More on Candy Land JAN 28 2009
As such, it is a metaphorical representation of the fundamental ideology of the United States; the past is no constraint on the future, and each individual should strive resolutely for personal advance despite whatever the past may hold. The child born in a log cabin may achieve the presidency, an immigrant boy who grows up in the slums of Brooklyn may become a real-estate magnate, an Ivy-educated scion of wealth may wind up on a bread line, and a double green will speed you to the fore. Though there are winners and losers, initial conditions are no determinant of outcome in the freedom of America.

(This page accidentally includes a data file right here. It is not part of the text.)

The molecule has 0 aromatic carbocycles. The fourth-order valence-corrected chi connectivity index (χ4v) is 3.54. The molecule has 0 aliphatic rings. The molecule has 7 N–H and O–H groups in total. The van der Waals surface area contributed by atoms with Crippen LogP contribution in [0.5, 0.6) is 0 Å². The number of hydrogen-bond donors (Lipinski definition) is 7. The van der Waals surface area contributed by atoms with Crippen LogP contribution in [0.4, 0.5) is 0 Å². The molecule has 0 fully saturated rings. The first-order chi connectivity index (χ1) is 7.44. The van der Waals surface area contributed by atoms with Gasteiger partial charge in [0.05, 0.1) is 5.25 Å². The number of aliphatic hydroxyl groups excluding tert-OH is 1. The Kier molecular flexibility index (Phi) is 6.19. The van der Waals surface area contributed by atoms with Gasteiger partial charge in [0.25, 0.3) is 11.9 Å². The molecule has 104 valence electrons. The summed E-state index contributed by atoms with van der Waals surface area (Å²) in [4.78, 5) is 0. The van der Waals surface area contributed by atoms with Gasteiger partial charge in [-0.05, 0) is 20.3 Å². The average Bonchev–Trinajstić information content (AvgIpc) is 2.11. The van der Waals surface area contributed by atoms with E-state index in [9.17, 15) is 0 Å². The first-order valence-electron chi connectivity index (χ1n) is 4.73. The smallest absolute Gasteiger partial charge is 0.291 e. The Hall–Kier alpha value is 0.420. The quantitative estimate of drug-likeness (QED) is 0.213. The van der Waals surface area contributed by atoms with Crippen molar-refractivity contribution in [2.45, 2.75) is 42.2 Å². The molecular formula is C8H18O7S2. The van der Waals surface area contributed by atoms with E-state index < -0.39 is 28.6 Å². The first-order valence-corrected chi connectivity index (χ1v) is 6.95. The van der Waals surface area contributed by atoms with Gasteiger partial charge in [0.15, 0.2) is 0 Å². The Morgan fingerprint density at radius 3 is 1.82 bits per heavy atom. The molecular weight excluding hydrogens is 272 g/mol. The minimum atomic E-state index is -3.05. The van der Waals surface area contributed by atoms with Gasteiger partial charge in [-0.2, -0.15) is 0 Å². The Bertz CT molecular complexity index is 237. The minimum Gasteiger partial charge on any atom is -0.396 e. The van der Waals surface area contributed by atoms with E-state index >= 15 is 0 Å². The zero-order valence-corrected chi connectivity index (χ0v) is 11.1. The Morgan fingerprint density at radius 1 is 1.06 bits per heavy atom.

Tom Armitage references both Johnson and Costikyan in his response, Taking Turns.
Candyland is a great first game; literally, the very first. It teaches turn-taking. It teaches the mores, the manners, the culture of playing boardgames. Later, when a child comes to a game where the rules are more complex, the turn process more intricate, the customs of gameplay are already learned; rather than focusing on learning the social interactions, they can focus on the complexity of the game itself.